Ghost shops and farting corpses: How viral conceits became Trojan horses for brilliant dramas

A24 has ushered in a renaissance of bizarre indies that tap strange, headline-catching ideas for very good purposes

By Max Cea

Published July 8, 2017 3:30PM (EDT)


Director David Lowery’s newest feature, “A Ghost Story,” opened Friday, and if you’re aware of the film — which you probably are, considering the press has given it the sort of attention usually reserved for studio blockbusters — you probably know it roughly as “the one with the white-sheeted ghost.”

Indeed, the only image on the movie’s poster is of the ghost against a foggy black backdrop. The ghost is also the first image you see in the film’s trailer. To further promote the film, A24, the studio behind the movie, created an actual ghost store in Manhattan, where customers could pick up their very own tailored afterlife attire.

A ghost store has become par for A24's movie-marketing course. In 2015, the company promoted the horror film “The Witch” (which wound up earning $40 million) by holding events with the Satanic Temple and simultaneously flooding social media with accounts helmed by the film’s evil goat, Black Philip. Last year, A24 promoted its magical realist farting corpse movie, “Swiss Army Man,” by mailing bongs and beach towels emblazoned with the image of dead Manny (Daniel Radcliffe) to members of the press.

These ploys — ghost stores, satanic galas and mail-delivered bongs — are a new movie-marketing ripple, largely pioneered by A24 to bring the extraordinary to life. “The traditional marketing of [‘A Ghost Story’] would just be focusing on the cast and maybe the ghost would be this weird thing that surprises audiences,” said one of the film’s producers, Adam Donaghey.

While using that traditional approach to marketing might be less creative, it would make sense with "A Ghost Story." The film’s cast includes a recent Oscar winner, Casey Affleck, and a twice Oscar-nominated actress, Rooney Mara. That’s enough star power to get many enthusiasts to buy a ticket. But A24 essentially threw a sheet over the names, cut out two holes and said, “The strangeness is more important.”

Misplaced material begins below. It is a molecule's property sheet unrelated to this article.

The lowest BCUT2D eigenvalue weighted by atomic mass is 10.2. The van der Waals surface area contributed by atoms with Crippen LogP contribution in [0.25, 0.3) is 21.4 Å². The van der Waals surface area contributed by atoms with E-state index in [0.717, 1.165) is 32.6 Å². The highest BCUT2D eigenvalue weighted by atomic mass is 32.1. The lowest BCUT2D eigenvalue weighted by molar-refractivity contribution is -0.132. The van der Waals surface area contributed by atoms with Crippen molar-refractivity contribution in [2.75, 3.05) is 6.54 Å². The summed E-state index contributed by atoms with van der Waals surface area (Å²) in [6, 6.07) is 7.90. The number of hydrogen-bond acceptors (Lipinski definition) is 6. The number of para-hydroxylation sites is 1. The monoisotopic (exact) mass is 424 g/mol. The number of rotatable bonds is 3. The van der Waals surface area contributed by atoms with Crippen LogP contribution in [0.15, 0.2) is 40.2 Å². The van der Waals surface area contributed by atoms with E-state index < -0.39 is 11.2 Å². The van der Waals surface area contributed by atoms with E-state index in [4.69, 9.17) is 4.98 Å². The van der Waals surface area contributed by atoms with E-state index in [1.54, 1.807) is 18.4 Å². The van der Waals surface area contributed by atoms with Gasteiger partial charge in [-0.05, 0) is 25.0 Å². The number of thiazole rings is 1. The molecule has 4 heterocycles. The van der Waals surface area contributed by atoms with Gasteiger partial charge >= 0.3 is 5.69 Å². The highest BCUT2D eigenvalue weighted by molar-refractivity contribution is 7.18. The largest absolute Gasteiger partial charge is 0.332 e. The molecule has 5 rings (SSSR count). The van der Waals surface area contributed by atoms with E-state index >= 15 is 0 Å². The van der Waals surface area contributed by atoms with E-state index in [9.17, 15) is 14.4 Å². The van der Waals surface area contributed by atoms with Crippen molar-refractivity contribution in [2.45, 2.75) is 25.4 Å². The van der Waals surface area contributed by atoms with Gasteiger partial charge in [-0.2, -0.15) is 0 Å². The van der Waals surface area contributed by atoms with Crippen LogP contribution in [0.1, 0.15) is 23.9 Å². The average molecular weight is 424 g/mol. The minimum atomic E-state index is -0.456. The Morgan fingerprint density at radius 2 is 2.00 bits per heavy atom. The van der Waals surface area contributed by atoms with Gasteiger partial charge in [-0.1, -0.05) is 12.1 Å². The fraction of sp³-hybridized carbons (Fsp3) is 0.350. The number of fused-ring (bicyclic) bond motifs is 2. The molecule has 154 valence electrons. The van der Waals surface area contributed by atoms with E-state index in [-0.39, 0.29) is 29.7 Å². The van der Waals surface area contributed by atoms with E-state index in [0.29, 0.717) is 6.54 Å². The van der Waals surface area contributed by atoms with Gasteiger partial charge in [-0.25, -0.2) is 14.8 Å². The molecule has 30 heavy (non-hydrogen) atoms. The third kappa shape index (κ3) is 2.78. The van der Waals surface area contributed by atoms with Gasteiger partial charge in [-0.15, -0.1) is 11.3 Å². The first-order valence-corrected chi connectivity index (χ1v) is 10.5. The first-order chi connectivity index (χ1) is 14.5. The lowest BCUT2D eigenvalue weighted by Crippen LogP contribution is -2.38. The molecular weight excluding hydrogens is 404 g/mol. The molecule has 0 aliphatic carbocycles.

And all indications are that they’re right. In the past couple of years, there has been a renaissance of strange indie movies. And rather than try to make the strangeness more palatable, A24 — and to an increasing extent, other companies — has leaned into the strangeness.

A24's recent output has included “Swiss Army Man” (“the farting corpse movie”),“Free Fire” (“the hour-long shootout flick”) and “The Lobster” (“the people-get-turned-into-animals-if-they-don’t-marry film”). Outside of the A24 canon, there’s been “the one where a faraway monster mimics Anne Hathaway’s movements,” “the one where Cate Blanchett plays 13 roles and voices various manifestos” and “the one about the girl and her super pig.” (Sidebar: How is it again that "Baby Driver" became the film that everyone’s pointing to as a beacon of cinematic originality?)  

These films have not all been wild successes at the box office. Yet most have punched above their weight. “Swiss Army Man,” for instance, grossed $4.2 million, $1.2 million more than its $3 million budget. That’s nothing special, until you remember that it’s an utterly oddball farting corpse movie, directed by a pair of first-time film directors.   

Miranda Bailey, who helped produce “Swiss Army Man,” told me that she doubts the film would’ve been the same cult sensation if not for the way A24 distributed it. “I think the success that 'Swiss Army Man' had had a lot to do with A24 and the way they put it up. I've made other movies that I think could've been successful that weren't handled properly, and then when you see ones that are handled properly it's always really great,” Bailey said.  

A24 declined to comment, but the method behind its madness is simple. In a world saturated with content, they’ve culled a roster of films that stand out; they’ve then played up viral conceits to make deeply affecting and ambitious storytelling enticing. Though “Swiss Army Man” and “A Ghost Story” operate on completely polar tonal planes, at their core each is fundamentally a human drama about loneliness, love, mortality and existence.

“I think it's undeniable that if you're going to survive in this climate, or even poke out for the first time, you have to have something that really stands out and gets read and gets noticed,” reflected Daniel Kwan, who, with Daniel Scheinert, wrote and directed “Swiss Army Man.” “Which is kind of sad if it's used in the wrong way — like clickbait article titles and stuff like that. But when someone is able to intelligently harness that, and kind of use it as a Trojan horse to get to something meaningful, I think there's still a lot of worth in that.”

Kwan likened what’s happening to a creative evolution. “Whenever a new butterfly evolves with a crazier pattern, I'm sure that is going to help them spread. And I feel like all the filmmakers are just a bunch of butterflies trying to adapt and evolve and stand out and not get trampled and killed by the sea of content getting made.”

Indeed, Bailey was drawn to the unique pattern of “Swiss Army Man." “What attracted me [to ‘Swiss Army Man’] was that it was completely unique,” she said. “When you're talking about so much content out there, I think when something is fresh and new, then people like that.”

This is not to say that the respective filmmakers ginned up farting corpses and white-sheeted ghosts with an eye to marketing. These were not gimmicks, but genuine artistic choices. However, the landscape A24 helped create prized their out-of-the-box imagining. Lowery told me that “commercial viability was never on our minds. I never expected [‘A Ghost Story’] to appeal to anyone outside of a very limited number of folks in the indie film community.” But perhaps sometimes a butterfly thinks it’s a caterpillar until it begins to fly.

By Max Cea